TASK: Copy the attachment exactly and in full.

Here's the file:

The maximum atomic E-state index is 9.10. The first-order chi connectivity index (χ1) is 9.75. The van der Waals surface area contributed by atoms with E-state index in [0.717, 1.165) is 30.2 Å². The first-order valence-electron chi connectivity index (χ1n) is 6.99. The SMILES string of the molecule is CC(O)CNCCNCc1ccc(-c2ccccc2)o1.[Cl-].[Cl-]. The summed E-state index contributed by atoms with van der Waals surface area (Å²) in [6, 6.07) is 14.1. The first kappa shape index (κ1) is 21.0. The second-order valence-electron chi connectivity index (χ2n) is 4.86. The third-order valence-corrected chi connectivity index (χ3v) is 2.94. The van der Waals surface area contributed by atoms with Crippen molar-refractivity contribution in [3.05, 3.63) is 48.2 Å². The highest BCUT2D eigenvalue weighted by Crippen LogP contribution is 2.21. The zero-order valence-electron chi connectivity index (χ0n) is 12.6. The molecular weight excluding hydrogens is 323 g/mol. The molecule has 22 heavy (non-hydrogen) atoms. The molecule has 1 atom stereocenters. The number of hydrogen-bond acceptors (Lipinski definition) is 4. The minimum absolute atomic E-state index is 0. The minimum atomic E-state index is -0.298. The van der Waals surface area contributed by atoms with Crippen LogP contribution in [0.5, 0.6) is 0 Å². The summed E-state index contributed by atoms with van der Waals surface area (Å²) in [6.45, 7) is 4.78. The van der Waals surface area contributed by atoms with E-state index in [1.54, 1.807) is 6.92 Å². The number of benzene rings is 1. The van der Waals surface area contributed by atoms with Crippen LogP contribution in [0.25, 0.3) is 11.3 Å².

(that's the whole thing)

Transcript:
The maximum atomic E-state index is 9.10. The first-order chi connectivity index (χ1) is 9.75. The van der Waals surface area contributed by atoms with E-state index in [0.717, 1.165) is 30.2 Å². The first-order valence-electron chi connectivity index (χ1n) is 6.99. The SMILES string of the molecule is CC(O)CNCCNCc1ccc(-c2ccccc2)o1.[Cl-].[Cl-]. The summed E-state index contributed by atoms with van der Waals surface area (Å²) in [6, 6.07) is 14.1. The first kappa shape index (κ1) is 21.0. The second-order valence-electron chi connectivity index (χ2n) is 4.86. The third-order valence-corrected chi connectivity index (χ3v) is 2.94. The van der Waals surface area contributed by atoms with Crippen molar-refractivity contribution in [3.05, 3.63) is 48.2 Å². The highest BCUT2D eigenvalue weighted by Crippen LogP contribution is 2.21. The zero-order valence-electron chi connectivity index (χ0n) is 12.6. The molecular weight excluding hydrogens is 323 g/mol. The molecule has 22 heavy (non-hydrogen) atoms. The molecule has 1 atom stereocenters. The number of hydrogen-bond acceptors (Lipinski definition) is 4. The minimum absolute atomic E-state index is 0. The minimum atomic E-state index is -0.298. The van der Waals surface area contributed by atoms with Crippen LogP contribution in [0.5, 0.6) is 0 Å². The summed E-state index contributed by atoms with van der Waals surface area (Å²) in [6.45, 7) is 4.78. The van der Waals surface area contributed by atoms with E-state index in [1.54, 1.807) is 6.92 Å². The number of benzene rings is 1. The van der Waals surface area contributed by atoms with Crippen LogP contribution in [0.25, 0.3) is 11.3 Å².